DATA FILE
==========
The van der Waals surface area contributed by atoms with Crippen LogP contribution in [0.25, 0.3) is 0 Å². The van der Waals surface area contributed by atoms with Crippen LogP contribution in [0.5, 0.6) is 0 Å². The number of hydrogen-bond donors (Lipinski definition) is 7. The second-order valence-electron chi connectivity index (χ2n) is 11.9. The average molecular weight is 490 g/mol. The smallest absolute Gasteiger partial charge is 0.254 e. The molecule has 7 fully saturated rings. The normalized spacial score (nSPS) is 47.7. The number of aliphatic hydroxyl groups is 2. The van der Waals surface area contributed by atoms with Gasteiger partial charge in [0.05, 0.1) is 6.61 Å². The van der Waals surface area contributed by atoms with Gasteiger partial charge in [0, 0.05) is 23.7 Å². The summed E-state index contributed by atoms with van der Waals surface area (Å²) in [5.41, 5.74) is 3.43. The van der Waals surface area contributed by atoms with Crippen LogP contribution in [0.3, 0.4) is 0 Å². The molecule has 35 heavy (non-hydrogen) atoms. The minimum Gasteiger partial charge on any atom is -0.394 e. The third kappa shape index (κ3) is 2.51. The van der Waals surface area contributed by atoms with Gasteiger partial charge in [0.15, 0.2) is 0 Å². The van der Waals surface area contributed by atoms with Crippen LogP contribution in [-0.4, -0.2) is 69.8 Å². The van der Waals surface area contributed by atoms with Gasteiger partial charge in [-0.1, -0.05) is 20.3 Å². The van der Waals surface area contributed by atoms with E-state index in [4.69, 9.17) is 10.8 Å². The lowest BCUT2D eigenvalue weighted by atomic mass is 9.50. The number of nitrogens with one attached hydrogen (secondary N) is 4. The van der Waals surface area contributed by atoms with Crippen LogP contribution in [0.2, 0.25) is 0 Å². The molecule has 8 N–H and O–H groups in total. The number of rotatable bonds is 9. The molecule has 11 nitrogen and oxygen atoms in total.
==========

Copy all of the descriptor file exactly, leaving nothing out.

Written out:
The van der Waals surface area contributed by atoms with Crippen LogP contribution in [0.25, 0.3) is 0 Å². The van der Waals surface area contributed by atoms with Crippen LogP contribution in [0.5, 0.6) is 0 Å². The number of hydrogen-bond donors (Lipinski definition) is 7. The second-order valence-electron chi connectivity index (χ2n) is 11.9. The average molecular weight is 490 g/mol. The smallest absolute Gasteiger partial charge is 0.254 e. The molecule has 7 fully saturated rings. The normalized spacial score (nSPS) is 47.7. The number of aliphatic hydroxyl groups is 2. The van der Waals surface area contributed by atoms with Gasteiger partial charge in [0.05, 0.1) is 6.61 Å². The van der Waals surface area contributed by atoms with Gasteiger partial charge in [0, 0.05) is 23.7 Å². The summed E-state index contributed by atoms with van der Waals surface area (Å²) in [5.41, 5.74) is 3.43. The van der Waals surface area contributed by atoms with Crippen LogP contribution in [0.3, 0.4) is 0 Å². The molecule has 35 heavy (non-hydrogen) atoms. The minimum Gasteiger partial charge on any atom is -0.394 e. The third kappa shape index (κ3) is 2.51. The van der Waals surface area contributed by atoms with Gasteiger partial charge in [0.15, 0.2) is 0 Å². The van der Waals surface area contributed by atoms with Crippen LogP contribution in [-0.4, -0.2) is 69.8 Å². The van der Waals surface area contributed by atoms with Gasteiger partial charge in [-0.1, -0.05) is 20.3 Å². The van der Waals surface area contributed by atoms with E-state index in [4.69, 9.17) is 10.8 Å². The lowest BCUT2D eigenvalue weighted by atomic mass is 9.50. The number of nitrogens with one attached hydrogen (secondary N) is 4. The van der Waals surface area contributed by atoms with Crippen LogP contribution in [0.2, 0.25) is 0 Å². The molecule has 8 N–H and O–H groups in total. The number of rotatable bonds is 9. The molecule has 11 nitrogen and oxygen atoms in total.